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Ricky Gervais’ ‘Derek’ Puts Laughs in a Nursing Home
Posted By Austin O'Connor On September 11, 2013 @ 6:38 pm In Entertainment | Comments Disabled
The global success of The Office gave Ricky Gervais carte blanche to follow his creative whims. In the 12 years since then he has served as a scorched-earth host at the Golden Globes and produced a hilarious podcast series, The Ricky Gervais Show. His TV programs Extras and Life’s Too Short (both aired stateside on HBO) have been classic Gervais: alternately funny and mean-spirited.
His newest TV series, Derek, begins streaming its entire first season on Netflix on Thursday. Much about the show will be familiar to Gervais fans. Like The Office, it’s shot documentary-style, with characters often breaking the fourth wall to address the camera.
Derek is also set in a workplace – but it’s a workplace rarely seen on TV.
The action unfolds at an assisted-living facility called Broad Hill, where Gervais plays a gentle, possibly mentally handicapped (Gervais has been dodgy about this point) 49-year-old factotum who loves animals and reality television. When the show premiered in the U.K. last winter, that premise was met with dread: Would the setup be merely an excuse to poke fun at the aging and disadvantaged?
The concern was understandable – see Gervais CV above – but misplaced. While far from perfect, Derek is an odd, sometimes beautiful little show with a sincere affection for its simple-minded main character and a genuine appreciation for older people.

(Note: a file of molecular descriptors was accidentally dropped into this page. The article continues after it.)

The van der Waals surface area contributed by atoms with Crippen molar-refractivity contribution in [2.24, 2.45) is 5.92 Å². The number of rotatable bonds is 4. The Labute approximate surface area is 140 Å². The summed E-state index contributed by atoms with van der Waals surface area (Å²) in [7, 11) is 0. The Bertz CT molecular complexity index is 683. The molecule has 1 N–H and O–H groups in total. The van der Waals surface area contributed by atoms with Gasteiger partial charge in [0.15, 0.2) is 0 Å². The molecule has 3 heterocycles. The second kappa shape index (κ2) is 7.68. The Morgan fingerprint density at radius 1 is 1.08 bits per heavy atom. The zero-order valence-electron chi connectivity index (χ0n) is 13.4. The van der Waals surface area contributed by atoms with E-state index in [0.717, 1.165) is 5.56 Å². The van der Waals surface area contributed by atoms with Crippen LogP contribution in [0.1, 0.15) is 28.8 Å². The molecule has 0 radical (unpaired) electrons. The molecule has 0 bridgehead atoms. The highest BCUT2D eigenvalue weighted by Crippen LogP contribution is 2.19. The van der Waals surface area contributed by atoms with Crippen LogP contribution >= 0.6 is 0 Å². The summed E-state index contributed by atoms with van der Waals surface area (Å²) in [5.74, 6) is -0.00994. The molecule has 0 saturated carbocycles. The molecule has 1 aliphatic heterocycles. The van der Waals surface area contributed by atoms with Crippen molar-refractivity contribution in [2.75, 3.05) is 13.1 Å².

It’s also quite funny, but the laughs often sneak up on you. There’s a story being told here; it just happens to be a sweetly comic one.
Okay, so sometimes Derek is a little too sweet. Gervais, who wrote and directed, relies a bit too heavily on a treacly, swirling piano soundtrack, and the show’s seven-episode first season includes more montages set to Coldplay songs than should be legal. But even those work fairly well, and some of the syrup is offset by Derek’s coworker Dougie – a bitter, easily inflamed janitor played by Gervais pal Karl Pilkington.
And – tone shift ahead – for all its lightness, the show is realistic about its setting: A Broad Hill resident dies in nearly every episode, robbing the kindhearted Derek of yet another friend.
Gervais, now 52, plays Derek as a jut-jawed mumbler, his eyes constantly darting from side to side. At first that portrayal feels gimmicky. But dang if it doesn’t grow on you – just like the show itself. Credit the comic for taking a chance: Derek is as far from David Brent – the imbecilic blowhard Gervais played on The Office – as you can get.
Given the patronizing way so many older characters appear in TV comedy these days, a show that treats the aged as real people – their wisdom and experience to be prized, not mocked – is a rare gem indeed. In Derek, Gervais, the king of cringe comedy, has created a funny show that’s deadly serious about the power of kindness.
The first season of Derek begins streaming to Netflix subscribers on Thursday. A second season has already been ordered.
If you watch Derek, let @austinjoconnor know what you thought of it!
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